The planned launch of NASA's CONTOUR (Comet Nucleus Tour) spacecraft in Florida on 1 July will herald a period of intense comet exploration, the like of which has not been since an armada of spacecraft visited Halley's Comet in 1986.
Between now and 2006, four spacecraft will either set off for, or return data from, the vicinity of a comet, capturing close-up images as well as dust and gas samples.
Three NASA missions — CONTOUR, Stardust and Deep Impact — as well as the Rosetta mission, launched by the European Space Agency (ESA), will “take the investigation of comets to a completely different stage”, says Hal Weaver of Johns Hopkins University in Baltimore, Maryland. Spacecraft cameras and spectrometers are far better than they were 16 years ago, points out CONTOUR's principal investigator, Joseph Veverka of Cornell University in Ithaca, New York, and are better suited to answering questions about the chemistry and formation of comets.
CONTOUR will pass through the comas — clouds of dust and gas — that surround the icy nuclei of the Encke and Schwassmann–Wachmann 3 (S-W3) comets in 2003 and 2006, respectively.
The craft's mass spectrometer will measure the ratio of hydrogen to deuterium in comets, revealing whether they delivered water to Earth early in the planet's history. Ground-based studies of two comets that recently passed close to Earth, Hale-Bopp and Hyakutake, suggest that they may not have. But both of these originated in the distant Oort Cloud that surrounds the Solar System, and may not have the same chemical make-up as Encke, S-W3 and other short-period comets, which came from the much nearer Kuiper belt outside Pluto's orbit.
Only two cometary nuclei have been photographed at close range — Halley's Comet, by ESA's Giotto spacecraft in 1986, and Borrelly, last year by NASA's Deep Space 1. Neither was able to show conclusively whether the comets' nuclei were coherent or loose “rubble piles”, says Weaver. But CONTOUR's images will have 10 times the resolution of Deep Space 1's, and 25 times that of Giotto's.
NASA's Deep Impact probe, which is scheduled to launch in 2004, will go a step further, smashing into the comet Tempel 1 a year later to study the material kicked up by the impact. Stardust, which has already been launched, will bring cometary dust back from the comet P/Wild 2 in 2006.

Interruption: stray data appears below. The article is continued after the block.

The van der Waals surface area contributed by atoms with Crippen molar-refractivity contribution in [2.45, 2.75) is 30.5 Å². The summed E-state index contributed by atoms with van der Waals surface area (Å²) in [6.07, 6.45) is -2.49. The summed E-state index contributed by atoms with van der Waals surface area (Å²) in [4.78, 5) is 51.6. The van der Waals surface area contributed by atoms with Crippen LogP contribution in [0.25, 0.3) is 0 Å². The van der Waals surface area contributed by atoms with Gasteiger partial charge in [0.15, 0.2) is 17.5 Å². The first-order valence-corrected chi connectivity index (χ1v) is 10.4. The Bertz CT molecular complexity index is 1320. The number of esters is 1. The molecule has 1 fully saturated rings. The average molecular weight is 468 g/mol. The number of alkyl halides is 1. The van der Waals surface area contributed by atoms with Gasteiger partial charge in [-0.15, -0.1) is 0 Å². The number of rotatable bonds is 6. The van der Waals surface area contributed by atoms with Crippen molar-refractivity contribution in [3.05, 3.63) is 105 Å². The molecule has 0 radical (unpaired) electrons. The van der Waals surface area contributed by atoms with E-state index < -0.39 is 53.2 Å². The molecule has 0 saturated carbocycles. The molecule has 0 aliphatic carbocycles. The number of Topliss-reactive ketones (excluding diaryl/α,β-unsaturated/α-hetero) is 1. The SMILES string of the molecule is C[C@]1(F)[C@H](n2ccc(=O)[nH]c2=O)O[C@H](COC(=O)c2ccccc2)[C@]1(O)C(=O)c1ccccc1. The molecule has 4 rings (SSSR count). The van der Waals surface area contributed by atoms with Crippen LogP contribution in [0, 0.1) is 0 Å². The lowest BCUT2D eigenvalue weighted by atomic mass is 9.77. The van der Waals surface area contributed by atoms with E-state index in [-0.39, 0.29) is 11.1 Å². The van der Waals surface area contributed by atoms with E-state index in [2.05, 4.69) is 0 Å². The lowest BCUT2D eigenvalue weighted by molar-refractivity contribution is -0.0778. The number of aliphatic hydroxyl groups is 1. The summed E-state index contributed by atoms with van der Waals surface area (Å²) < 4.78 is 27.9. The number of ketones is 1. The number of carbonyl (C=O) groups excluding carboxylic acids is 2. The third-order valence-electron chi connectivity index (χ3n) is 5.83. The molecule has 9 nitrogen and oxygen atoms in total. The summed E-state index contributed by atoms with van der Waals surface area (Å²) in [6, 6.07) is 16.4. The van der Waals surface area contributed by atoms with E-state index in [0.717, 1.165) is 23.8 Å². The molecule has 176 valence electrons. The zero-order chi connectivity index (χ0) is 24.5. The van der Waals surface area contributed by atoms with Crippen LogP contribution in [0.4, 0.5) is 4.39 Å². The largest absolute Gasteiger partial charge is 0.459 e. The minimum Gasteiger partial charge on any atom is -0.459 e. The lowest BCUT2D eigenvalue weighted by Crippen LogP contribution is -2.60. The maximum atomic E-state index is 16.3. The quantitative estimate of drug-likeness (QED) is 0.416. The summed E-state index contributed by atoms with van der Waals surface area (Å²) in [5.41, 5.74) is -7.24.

But the most expensive and ambitious of the new cometary explorers is ESA's US$700-million Rosetta, which was a partnership with NASA before the US agency withdrew in 1996 (see Nature 383, 469; 1996). Rosetta will be launched next January and reach the comet Wirtanen in 2011, where it will place one probe in orbit and land another on the nucleus. The mission aims to observe the comet as it heats up on its approach to the Sun and begins to spew gas and dust.
If Rosetta is the most thorough investigation on the drawing board, CONTOUR may be the most flexible. It was born, says Veverka, out of US scientists' frustration at not mounting a large comet mission in the 1980s and 1990s, despite several aborted NASA plans. By design, CONTOUR's orbit will bring the craft looping past the Earth once a year.
When it finishes its primary mission, it can easily be targeted to meet with other known comets, including d'Arrest, which is younger than Encke but older than S-W3. The ideal scenario would be for a new comet to be thrown towards Earth from the Oort Cloud, giving scientists the chance to study a different class of object at close quarters.
Any encounters after those with Encke and S-W3 would need to be approved by NASA. CONTOUR's total project cost was US$159 million, half the price of a typical mission in NASA's Discovery series of planetary probes. So comet specialists are hoping that the agency will be generous if they ask it to prolong CONTOUR's life beyond 2006.